The web - Nothing will ever be the same again. Or will it?

<em>The nineties</em> - The web's impact is supposed to be as great as that of the Industrial Revol

Like most great revolutionary forces, the Internet has fuelled itself by promising the future. To a society rewired by technologies of a dazzling complexity, it is the seemingly limitless data-stream of cyberspace that has seemed the most seductive new technology of all. Borne upon its flow, hackers, big businesses and governments alike have imagined themselves swept towards horizons of glittering possibility.

Such is the rate of the Internet's development that not only has it come from nowhere to be the defining technology of the nineties but it is also continuously changing our expectations of the century ahead. Both a cause and an expression of our age's mutability, the Internet has accelerated our sense of what progress means to such a dizzying extent that the very concept of a present is left seeming precarious in its wake, a fleeting URL on a surf to who knows where?

The Internet has hyped itself in millenarian tones from the very beginning. Perhaps this was only fitting for a system originally designed at the height of the cold war, when computer networks were decentralised to enable them to survive a nuclear attack. Ironically, it was this same lack of centralisation that made the system so attractive to the freewheeling, peculiarly Californian brand of anarchism that gave birth to the personal computer, and provided the necessary hardware for the Internet's initial spurt of growth.

It's not surprising, then, that its early culture should have been characterised by a mistrust of authority, for the very nature of the network made it a natural home for hackers, conspiracy theorists and libertarians of all kinds. This was the buccaneering age that had been foreshadowed in William Gibson's novel Neuromancer, with its seminal vision of cyberspace as "a consensual hallucination . . . abstracted from the banks of every computer in the human system".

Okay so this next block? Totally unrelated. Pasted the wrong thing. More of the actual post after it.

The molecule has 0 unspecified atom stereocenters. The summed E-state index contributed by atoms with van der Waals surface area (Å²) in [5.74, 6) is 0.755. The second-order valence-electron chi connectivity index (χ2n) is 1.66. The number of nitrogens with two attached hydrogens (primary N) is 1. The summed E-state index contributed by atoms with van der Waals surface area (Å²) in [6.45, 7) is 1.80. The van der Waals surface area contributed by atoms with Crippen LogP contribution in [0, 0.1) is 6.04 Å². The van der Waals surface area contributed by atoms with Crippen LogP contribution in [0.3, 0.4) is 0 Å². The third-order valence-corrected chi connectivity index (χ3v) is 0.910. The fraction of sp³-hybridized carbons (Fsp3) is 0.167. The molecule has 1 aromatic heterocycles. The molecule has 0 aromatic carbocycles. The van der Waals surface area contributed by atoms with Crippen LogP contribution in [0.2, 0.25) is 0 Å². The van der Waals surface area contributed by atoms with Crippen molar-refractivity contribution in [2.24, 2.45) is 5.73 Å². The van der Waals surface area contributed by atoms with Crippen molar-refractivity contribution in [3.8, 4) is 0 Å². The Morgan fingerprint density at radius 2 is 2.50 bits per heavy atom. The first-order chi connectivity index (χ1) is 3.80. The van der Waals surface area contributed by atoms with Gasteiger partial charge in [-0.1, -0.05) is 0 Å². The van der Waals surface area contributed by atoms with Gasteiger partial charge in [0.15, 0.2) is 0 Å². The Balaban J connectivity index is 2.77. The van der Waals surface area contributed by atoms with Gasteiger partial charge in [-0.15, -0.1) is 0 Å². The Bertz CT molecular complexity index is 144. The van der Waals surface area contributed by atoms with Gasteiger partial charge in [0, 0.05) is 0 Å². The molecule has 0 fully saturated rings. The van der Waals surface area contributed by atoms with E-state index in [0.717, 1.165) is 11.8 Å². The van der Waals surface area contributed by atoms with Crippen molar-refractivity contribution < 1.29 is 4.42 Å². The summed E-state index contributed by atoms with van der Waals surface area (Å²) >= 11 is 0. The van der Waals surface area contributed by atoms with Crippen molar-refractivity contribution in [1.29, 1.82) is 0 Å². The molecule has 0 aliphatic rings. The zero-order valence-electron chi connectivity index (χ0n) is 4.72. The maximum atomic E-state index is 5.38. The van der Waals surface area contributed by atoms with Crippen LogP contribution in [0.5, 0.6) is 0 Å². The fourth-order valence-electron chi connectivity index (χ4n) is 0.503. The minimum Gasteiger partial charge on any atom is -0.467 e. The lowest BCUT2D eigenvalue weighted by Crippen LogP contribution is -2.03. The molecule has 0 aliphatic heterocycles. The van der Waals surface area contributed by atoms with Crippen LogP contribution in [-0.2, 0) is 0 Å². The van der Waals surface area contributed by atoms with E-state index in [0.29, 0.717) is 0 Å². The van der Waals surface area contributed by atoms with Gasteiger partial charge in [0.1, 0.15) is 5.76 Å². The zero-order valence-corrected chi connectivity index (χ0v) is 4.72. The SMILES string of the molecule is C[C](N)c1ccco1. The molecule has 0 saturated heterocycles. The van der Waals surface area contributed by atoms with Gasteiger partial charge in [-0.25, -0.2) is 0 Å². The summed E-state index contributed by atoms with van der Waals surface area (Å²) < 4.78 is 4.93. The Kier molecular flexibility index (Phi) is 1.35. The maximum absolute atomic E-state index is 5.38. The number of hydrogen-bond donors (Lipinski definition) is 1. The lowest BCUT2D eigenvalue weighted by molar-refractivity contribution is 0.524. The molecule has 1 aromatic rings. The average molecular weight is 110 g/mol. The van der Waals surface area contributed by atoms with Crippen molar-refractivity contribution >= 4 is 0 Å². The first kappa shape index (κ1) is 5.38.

In the early ideology of the Internet, the digital frontier was identified with freedom and wilderness, and cyberspace itself cast as utopia.

But, as has invariably happened, the opening of a frontier brought exploitation in its wake. Gibson's vision of cyberspace had been so powerful precisely because, when he wrote it in 1984 - and for several years afterwards - there had been no visual expressions of the Internet's abstract data-flows. The knowledge required to negotiate them was therefore highly specialised, and this in turn helped contribute to the sense that users had of belonging to an elite.

But the development of browsers that combined images and texts opened the Internet to anyone with a keyboard, and prepared the way for the subsequent explosion in its use. This growing democratisation of the web in turn launched a gold rush of staggering proportions, as the software entrepreneurs of Silicon Valley began to mine the rich new seam of info-tech.

Netscape, the first Internet company to be listed on the stock market, saw its share price quadruple on the first day of trading, a success which would soon be repeated by hundreds of other companies staking out their own claims to a tranche of cyberspace. From being the plaything of libertarians and techno-shamans, the Internet had gone on to become the largest wealth-generator in history, all within the space of barely five heady years.

Companies stranded in the real economy were soon waking up to the potential of this phenomenon, too. Microsoft was only the largest to have been caught out by the rapid growth of the Internet, but the ruthlessness with which it established its presence in the new industry has been symptomatic of the approach of big business as a whole.